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About RP

Retinitis pigmentosa (RP) is the name given to a group of inherited conditions of the retina (see Structure of the Eye) that all lead to a gradual progressive reduction in vision. Difficulties with night vision and peripheral ('side') vision are the first things that are noticed. Later, reading vision (detailed vision), colour vision, and central ('straight-ahead') vision are affected. The age at which symptoms start is variable and the rate of deterioration often varies - for example with the different genetic types - but is generally very slow with changes occurring over years rather than months. In approximately half of all cases there are other family members with RP.

There are three main inheritance patterns, autosomal recessive, autosomal dominant and X-linked inheritance, depending on the genetic cause, with RP affecting approximately 1 in 3,000 to 4,000 people.

A clinical trial to treat retinitis pigmentosa caused by mutations in the RPGR gene has started at the University of Oxford. It is sponsored by Nightstarx Ltd., a University of Oxford spin out company set up to develop treatments for RP using gene therapy. The current trial uses gene therapy to restore the full length RPGR gene to photoreceptor cells. The preliminary work funded by the Medical Research Council showed that small modifications to the vector can make the gene stable so that the correct RPGR sequence is restored (Fischer et al., Molecular Therapy 2017). Until now, other gene therapy approaches have only been able to generate mutated versions of the gene, which may not be effective in patients. More volunteers are needed and anyone interested in joining the gene therapy trial should arrange for a routine GP referral to see Prof Robert MacLaren for review at the Oxford Eye Hospital. Please note that this trial is only for UK based male patients with X-linked RP caused by a confirmed mutation in the RPGR gene. Patients who are under review at other hospitals are also welcome, but should first discuss their eligibility with their regular consultant. A second gene RPGR gene therapy trial centre in Manchester will shortly be opened. Anyone who is unsure about eligibility or who wishes further information should contact Nightstar at:,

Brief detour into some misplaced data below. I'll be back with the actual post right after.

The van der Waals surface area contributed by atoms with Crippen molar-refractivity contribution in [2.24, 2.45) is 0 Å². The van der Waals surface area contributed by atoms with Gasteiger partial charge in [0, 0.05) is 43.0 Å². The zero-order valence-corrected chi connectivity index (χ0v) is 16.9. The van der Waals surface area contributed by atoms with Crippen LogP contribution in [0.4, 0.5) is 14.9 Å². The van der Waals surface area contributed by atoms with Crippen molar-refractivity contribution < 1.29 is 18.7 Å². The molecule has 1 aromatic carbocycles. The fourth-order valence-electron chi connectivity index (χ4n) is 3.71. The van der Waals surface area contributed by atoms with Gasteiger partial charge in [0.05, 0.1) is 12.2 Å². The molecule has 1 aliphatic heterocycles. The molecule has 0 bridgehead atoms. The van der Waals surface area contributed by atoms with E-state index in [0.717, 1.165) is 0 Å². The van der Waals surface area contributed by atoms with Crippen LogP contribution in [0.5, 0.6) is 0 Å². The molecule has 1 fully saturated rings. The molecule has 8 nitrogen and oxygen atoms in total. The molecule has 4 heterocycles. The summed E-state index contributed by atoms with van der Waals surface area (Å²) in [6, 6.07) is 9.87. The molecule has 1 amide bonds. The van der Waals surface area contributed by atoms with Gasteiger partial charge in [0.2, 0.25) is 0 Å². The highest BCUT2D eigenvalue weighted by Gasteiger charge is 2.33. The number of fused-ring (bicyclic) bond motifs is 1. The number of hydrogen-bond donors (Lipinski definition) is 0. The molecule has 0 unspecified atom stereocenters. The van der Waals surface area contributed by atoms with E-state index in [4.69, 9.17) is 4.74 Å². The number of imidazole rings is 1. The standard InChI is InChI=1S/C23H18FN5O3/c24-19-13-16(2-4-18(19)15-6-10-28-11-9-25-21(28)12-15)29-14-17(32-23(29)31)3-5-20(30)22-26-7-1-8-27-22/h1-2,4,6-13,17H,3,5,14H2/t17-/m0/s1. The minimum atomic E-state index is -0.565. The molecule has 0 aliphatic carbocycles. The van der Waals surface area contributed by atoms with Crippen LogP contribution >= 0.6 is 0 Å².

Whether you have just been diagnosed with retinitis pigmentosa (or one of the many related inherited retinal conditions) or have known about the condition for a while, this website will provide a lot of information.

Also, we recommend that you visit The RP Patient Pathway which provides lots of information about how to cope with living with RP and about the people and services you will come across.

We are grateful to Professor Michel Michaelides BSc MB BS MD FRCOphth FACS of Moorfields Eye Hospital and UCL Institute of Ophthalmology for authoring this section and the Research section of this website.

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